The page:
Clergy leaders repeat their call for action on housing

More than 115 members of the Massachusetts clergy signed onto an open letter to House and Senate leadership on Sunday, saying that “it is clear that the issue of housing has all but consumed the hearts and minds of our people” and urging the Legislature to take five specific steps to contend with the state’s housing crunch.

The Greater Boston Interfaith Organization (GBIO) letter asks the legislators to increase the public housing operating budget from $107 million to $189 million to fund repairs for vacant units in state-funded public housing, support at least $1.6 billion in capital repair funding for public housing as part of Gov. Healey’s pending housing bond bill, support that same bill’s proposal to authorize cities and towns to levy real estate transfer fees, provide state identification to people leaving incarceration, and increase rental assistance for formerly incarcerated people in need of housing by $6 million.

Housing in Massachusetts is often inaccessible or unaffordable, and Healey last year identified housing as “the number one issue facing this state.” The Legislature is in the midst of renewing the five-year, $4.12 billion housing bond bill (H 4138) that Healey filed seeking to kickstart production of new housing units. And though there is broad agreement that the state has an economic imperative to make more housing available, some pieces of the governor’s bill -– like the potential for local-option real estate transfer taxes – are viewed as controversial in the Legislature because they will add to housing costs.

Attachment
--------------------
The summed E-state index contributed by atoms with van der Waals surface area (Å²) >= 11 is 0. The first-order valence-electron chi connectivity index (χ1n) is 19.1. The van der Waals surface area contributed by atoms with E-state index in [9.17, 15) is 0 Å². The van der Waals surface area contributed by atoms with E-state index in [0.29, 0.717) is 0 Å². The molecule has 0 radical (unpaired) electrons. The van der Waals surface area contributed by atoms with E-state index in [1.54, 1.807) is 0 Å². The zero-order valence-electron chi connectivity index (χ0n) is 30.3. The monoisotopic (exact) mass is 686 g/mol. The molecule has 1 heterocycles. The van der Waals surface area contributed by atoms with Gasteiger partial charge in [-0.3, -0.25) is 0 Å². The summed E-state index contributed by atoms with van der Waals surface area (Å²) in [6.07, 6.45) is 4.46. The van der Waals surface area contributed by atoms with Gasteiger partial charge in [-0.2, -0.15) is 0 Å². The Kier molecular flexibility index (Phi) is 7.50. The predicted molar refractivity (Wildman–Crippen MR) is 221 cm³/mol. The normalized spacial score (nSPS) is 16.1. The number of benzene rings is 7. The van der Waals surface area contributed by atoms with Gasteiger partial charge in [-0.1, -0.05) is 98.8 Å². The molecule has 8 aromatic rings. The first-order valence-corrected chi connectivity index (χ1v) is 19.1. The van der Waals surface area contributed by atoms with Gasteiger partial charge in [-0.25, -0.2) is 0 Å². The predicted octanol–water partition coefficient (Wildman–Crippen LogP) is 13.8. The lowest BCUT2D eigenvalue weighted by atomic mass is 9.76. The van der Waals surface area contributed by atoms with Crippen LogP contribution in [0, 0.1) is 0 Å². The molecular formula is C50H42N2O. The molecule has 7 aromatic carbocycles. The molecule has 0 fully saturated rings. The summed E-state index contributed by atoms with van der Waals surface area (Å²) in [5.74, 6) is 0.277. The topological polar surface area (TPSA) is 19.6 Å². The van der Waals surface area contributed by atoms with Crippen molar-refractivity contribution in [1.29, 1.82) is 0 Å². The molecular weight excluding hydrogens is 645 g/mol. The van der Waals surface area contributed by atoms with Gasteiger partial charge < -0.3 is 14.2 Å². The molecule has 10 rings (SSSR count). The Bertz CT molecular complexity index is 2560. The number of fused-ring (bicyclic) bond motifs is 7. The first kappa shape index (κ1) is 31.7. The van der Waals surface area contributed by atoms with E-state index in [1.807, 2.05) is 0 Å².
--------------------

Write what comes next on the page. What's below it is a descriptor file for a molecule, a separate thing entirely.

“We are aware that our state faces urgent budget and shelter crises,” the 117 clergy members who signed the letter said, acknowledging that lawmakers have little wiggle room when it comes to budget decisions lately. “These actions will immediately impact many of our most at-risk neighbors and get people off waiting lists and shelters and into homes. In the long run, decisive action on affordable, secure housing will help avoid such crises as it saves money and helps solve housing problems that afflict us all. They are simple, urgent, and moral solutions that will make a concrete difference on the crisis we face.”

The letter was publicized Sunday at a GBIO event at the Islamic Society of Boston Cultural Center in Roxbury, attended by more than 1,700 people, according to organizers. GBIO clergy and volunteers have advocated for a legislative solution to the state’s pressing housing problems since early 2023.

Since October, the organization has held 18 “in-district meetings” to let state lawmakers hear directly from impacted constituents and to publicly respond to the organization’s platform. GBIO said almost 60 elected officials attended, including more than half of the Senate’s leadership group.

“I don’t want to have to say goodbye to another member of my parish because Roxbury’s rent is so sky high,” Father Oscar Pratt of St. Katharine Drexel Parish in Roxbury, a GBIO member institution, said. “We are building 217 units of affordable housing around our church. We are bringing solutions and leaving nothing on the table. We need the Legislature to do the same.”

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